Tracing Perl memory leaks with Devel::MAT (part 1)

The Devel::MAT ecosystem allows developers of perl programs to inspect and analyse memory-related problems such as memory leaks, unexpected memory consumption, or odd state.

So says the first paragraph of the user guide, on CPAN at Devel::MAT::UserGuide. The user guide then goes on a brief overview of how to use the tool and some initial explorations. But this brief explanation can be hard to grasp at first without a real problem in a real piece of code to serve as a concrete example and really demonstrate how it all works. Recently we've started using these tools to find and fix a few memory-related bugs, so here's a somewhat more concrete introduction and overview with some real details in it.

The Initial Problem

We have several long-running asynchronous processes. One problem we experience occasionally is the presence of unintentional reference cycles in callbacks, leading to gradual increase in memory use over time. Once we reach a predefined limit, the process will be restarted. If that single process is handling multiple client connections, there is sometimes no convenient time to do a graceful restart.

There are modules for testing reference count handling, for example:

However, sometimes issues only become apparent as part of the larger application. This is where Devel::MAT comes in, since it can be used to view the memory usage across the entire process.

As the user guide explains:

The basic workflow consists of two main stages: first a heap dump file is generated from the perl process being debugged, at or around the time that the problem becomes apparent, and secondly this file is loaded by an analysis tool in order to inspect the contents.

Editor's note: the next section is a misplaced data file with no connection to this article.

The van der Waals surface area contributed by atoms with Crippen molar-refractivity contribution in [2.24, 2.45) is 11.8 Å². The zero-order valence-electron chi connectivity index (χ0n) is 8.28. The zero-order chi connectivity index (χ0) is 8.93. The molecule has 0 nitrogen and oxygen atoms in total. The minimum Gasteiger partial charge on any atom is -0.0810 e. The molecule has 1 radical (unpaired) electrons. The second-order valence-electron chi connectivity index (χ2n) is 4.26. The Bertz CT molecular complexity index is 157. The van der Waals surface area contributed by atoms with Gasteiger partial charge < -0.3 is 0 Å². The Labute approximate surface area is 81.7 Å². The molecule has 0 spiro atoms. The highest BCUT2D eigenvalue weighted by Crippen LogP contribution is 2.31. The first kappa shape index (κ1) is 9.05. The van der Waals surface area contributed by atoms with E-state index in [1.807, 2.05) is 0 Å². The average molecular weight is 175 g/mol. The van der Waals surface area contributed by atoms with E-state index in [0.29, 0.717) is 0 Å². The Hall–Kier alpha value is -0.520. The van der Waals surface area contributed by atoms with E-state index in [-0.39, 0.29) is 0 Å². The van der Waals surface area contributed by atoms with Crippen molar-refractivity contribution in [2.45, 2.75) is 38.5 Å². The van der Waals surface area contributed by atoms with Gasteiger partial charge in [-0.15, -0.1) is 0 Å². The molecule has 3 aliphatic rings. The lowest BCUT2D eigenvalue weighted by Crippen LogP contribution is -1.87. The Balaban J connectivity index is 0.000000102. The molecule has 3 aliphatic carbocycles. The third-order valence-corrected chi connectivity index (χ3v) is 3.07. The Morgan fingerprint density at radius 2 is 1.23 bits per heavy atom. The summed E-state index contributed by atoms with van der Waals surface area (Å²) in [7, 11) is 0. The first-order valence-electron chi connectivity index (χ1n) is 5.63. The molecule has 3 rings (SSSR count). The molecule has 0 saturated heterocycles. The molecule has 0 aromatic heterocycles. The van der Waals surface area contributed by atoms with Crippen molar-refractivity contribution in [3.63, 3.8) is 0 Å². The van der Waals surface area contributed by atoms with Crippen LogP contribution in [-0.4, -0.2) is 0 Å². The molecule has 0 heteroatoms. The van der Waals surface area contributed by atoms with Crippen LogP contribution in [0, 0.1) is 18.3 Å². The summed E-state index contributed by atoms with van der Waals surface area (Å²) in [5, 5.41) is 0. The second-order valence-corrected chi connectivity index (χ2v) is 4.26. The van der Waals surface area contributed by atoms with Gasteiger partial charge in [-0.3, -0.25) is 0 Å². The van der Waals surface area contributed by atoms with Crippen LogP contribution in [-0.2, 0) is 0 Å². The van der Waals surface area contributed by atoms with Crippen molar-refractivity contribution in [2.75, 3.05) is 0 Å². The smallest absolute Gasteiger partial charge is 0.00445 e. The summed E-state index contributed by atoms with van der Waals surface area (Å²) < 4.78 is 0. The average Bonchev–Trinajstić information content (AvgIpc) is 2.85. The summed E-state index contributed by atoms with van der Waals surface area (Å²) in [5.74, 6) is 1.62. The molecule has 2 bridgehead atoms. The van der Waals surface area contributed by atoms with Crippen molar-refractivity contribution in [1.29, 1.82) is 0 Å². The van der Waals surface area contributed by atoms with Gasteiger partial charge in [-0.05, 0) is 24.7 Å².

These two stages are described here separately. It is important to note that they don't have to be done at the same time, on the same perl process, or even on the same sort of machine. It is fully possible to capture the heap from a process on, say, a small server, then copy the file to a development workstation or laptop and analyse it there at a later time.

In our case, this is exactly what happened. Not only were the two parts of the process performed on two different machines at two different times, but even by two different people.

Capturing Memory State

We used a hook that allows a memory capture from a running process via a signal handler - we'll describe this part of the process in a separate post. The specifics around typical methods of performing this task will vary a lot depending on what kind of program is being debugged, and how the problem tends to manifest itself. Suffice it to say for now, that this part of the process happened, and we got our heap dump in a file called 2017-02-22-124523-dump-4056.pmat on our development workstation so we can start to analyse it

(It is traditional to name these files with the filename extension .pmat, after the name of the main analysis tool, pmat which stands for the Perl Memory Analysis Tool.)

Loading The Toolchain

The analysis of this heap dump file is performed by the pmat program, which acts as an interactive command-based shell around the internal tools and plugins of the Devel::MAT toolchain. First thing to do is start up that shell by loading the file into it. This part can be a little slow on especially on large files, so the shell helpfully gives us some progress indication while it loads, eventually giving an initial summary of the loaded file and printing the pmat> prompt, indicating that it is ready for us to start typing commands.

$ pmat 2017-02-22-124523-dump-4056.pmat 
Loading file 25925580 of 54130727 (47.89%)
$ pmat 2017-02-22-124523-dump-4056.pmat
Perl memory dumpfile from perl 5.14.2
Heap contains 463354 objects